Network Management Research Group
charter-irtf-nmrg-02

Document Charter Network Management RG (nmrg) Snapshot
Title Network Management Research Group
Last updated 2020-03-21
State Approved
RG State Active
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Charter
charter-irtf-nmrg-02

The Network Management Research Group (NMRG) provides a forum for
researchers to explore new technologies for the management of the Internet.
In particular, the NMRG will work on solutions for problems that are not
yet considered well understood enough for engineering work within the IETF.

The focus of the NMRG will be on management services that interface with
the current Internet management framework. This includes communication
services between management systems, which may belong to different
management domains, as well as customer-oriented management services. The
NMRG is expected to identify and document requirements, to survey possible
approaches, to consider new architectural frameworks, to provide
specifications for proposed solutions, and to prove concepts with prototype
implementations that can be tested in large-scale real-world environments.

The IETF Operations and Management Area Directors are members of the NMRG
mailing list and invited to NMRG meetings in order to ensure free flow of
information in both directions, and to avoid duplication of work with the
various IETF working groups.

The group will report its progress through a publicly accessible web site
and presentations at IETF meetings. Specifications developed by the NMRG
will be submitted for publication as Experimental or Informational RFCs.

## Membership

Membership in the NMRG is open to all interested parties.

## Meetings

Regular working meetings are held about three to five times per year at
locations convenient to the majority of the participants. Working meetings
vary from hours-long working sessions (typically when held as part of IETF
meetings) to days-long meetings when co-located with conferences or events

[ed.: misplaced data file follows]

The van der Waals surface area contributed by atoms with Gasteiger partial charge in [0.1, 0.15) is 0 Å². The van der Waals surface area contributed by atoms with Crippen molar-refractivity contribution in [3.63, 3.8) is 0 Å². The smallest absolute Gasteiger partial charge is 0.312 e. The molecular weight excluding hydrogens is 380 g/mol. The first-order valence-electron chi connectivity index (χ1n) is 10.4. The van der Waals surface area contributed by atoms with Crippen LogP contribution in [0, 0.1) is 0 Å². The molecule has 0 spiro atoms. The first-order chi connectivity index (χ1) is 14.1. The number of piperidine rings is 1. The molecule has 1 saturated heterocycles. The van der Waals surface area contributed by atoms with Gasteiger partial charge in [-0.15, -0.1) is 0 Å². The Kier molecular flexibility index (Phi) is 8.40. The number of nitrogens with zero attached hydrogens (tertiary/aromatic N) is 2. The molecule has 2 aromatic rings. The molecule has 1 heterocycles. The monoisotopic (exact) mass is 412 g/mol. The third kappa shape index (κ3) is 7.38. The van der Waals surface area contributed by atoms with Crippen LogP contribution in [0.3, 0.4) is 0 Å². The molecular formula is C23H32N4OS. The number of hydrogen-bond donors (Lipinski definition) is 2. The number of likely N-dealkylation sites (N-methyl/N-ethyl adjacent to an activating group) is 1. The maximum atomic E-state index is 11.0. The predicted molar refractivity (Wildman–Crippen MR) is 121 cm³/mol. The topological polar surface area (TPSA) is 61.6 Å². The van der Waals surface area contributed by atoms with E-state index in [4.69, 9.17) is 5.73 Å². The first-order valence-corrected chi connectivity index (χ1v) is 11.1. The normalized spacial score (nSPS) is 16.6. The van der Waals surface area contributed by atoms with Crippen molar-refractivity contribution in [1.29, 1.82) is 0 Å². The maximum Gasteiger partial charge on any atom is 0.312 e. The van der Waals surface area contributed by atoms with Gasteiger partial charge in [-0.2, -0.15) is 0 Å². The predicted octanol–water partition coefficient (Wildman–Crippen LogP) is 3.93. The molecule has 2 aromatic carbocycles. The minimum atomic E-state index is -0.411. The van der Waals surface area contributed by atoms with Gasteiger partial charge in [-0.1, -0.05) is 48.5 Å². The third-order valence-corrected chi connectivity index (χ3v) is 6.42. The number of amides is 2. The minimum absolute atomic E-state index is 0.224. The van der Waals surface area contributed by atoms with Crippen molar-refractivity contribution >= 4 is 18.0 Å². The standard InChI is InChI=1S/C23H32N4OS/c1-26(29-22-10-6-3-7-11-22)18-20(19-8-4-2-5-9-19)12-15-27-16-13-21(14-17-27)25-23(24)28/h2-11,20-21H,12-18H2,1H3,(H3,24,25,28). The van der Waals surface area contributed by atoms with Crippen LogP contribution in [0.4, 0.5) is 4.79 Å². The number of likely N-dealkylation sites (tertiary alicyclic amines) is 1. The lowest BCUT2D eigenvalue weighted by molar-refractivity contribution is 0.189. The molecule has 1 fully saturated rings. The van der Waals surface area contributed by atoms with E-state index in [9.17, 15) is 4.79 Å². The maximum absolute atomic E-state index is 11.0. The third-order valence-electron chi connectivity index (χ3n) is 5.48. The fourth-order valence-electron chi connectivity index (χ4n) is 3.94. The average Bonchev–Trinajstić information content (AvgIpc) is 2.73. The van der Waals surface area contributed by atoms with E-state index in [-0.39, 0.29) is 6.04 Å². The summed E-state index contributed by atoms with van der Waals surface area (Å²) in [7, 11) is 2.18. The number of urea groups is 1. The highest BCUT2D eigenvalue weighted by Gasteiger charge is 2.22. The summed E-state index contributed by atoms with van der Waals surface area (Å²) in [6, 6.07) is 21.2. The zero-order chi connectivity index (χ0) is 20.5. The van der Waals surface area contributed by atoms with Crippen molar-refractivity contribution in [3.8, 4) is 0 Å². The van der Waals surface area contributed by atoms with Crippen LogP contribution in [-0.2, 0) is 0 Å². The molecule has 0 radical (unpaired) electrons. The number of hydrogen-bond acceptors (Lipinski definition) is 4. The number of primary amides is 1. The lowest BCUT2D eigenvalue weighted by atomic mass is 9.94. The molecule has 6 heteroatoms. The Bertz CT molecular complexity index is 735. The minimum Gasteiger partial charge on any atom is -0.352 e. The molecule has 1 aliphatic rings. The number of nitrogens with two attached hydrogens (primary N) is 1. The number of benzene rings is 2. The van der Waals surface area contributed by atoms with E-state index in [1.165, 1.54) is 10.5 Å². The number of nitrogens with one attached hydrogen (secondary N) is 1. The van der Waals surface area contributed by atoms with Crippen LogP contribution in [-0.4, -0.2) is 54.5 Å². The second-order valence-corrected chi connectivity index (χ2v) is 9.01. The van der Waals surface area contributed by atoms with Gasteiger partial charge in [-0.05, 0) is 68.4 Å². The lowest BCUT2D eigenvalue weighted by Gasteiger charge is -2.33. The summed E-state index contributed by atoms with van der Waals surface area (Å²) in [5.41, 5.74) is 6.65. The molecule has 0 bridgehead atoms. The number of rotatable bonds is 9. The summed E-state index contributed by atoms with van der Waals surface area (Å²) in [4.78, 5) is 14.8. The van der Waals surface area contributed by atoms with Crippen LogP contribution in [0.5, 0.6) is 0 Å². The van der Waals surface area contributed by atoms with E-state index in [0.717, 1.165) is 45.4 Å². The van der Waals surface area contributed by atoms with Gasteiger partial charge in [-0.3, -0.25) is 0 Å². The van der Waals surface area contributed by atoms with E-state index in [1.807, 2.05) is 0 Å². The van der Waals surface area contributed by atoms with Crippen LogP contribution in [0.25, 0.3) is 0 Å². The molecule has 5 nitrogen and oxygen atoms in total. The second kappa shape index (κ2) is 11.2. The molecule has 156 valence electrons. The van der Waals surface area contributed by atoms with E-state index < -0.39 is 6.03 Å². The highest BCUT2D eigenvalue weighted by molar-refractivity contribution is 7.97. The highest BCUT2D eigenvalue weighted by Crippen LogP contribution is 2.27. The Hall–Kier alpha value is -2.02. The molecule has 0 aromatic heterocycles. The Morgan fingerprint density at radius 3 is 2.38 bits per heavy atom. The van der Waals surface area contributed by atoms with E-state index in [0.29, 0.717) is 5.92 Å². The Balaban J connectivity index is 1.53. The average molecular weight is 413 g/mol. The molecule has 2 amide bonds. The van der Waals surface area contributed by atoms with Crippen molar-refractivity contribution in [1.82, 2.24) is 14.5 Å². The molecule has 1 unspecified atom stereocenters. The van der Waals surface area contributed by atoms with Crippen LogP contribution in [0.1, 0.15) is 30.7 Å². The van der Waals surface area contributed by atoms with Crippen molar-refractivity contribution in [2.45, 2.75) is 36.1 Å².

related to network management.

Regular virtual meetings are also organized on a monthly or per-need basis.

## Research Activities (2017-2022)

The constant evolution of networking technologies, in scale, versatility,
and heterogeneity, generates operational complexity and demands novel
disruptive management solutions to address it.  The NMRG will prioritize
investigation of three related topics: 1) self-driving/-managing networks,
2) intent-based networking and 3) artificial intelligence in network
management.  Note: beyond these three topics, the NMRG remains open to
presentation of other topics of interest.

While the ultimate goal of self-driving/-managing networks is fully
autonomous network operations, there will be intermediate levels where the
human users remain “in the loop” and are progressively assisted and
replaced by more and more intelligent mechanisms. Interfaces between humans
and a self-driving system are important and required to allow bidirectional
communications. On one hand, the user must be able to express guidance and
its needs without having to handle the full complexity of the underlying
infrastructures. On the other hand, users must understand the decisions
which were taken and the reasons why, be informed about the future actions
the system will initiate and also be provided with recommendations. 

In this area, Intent-Based Networking (IBN) provides high-level,
user-friendly abstractions to describe business and operational goals, and
alleviates the need for the user to know and derive the technical details
on how to achieve those goals. IBN is an essential component of
self-driving networks but requires the introduction of intelligent
mechanisms to properly process intents with as little human involvement as
possible. 

Certainly, some of those intelligent mechanisms can rely on advances in
(but should not be limited to) Artificial Intelligence (AI). While
different forms of AI have been used for decades in network management, the
combined progress in amount of data, computing power, AI algorithms and
flexible capabilities of networks in recent years makes highly relevant to
re-examine in depth the coupling between AI and network management. 

## Work plan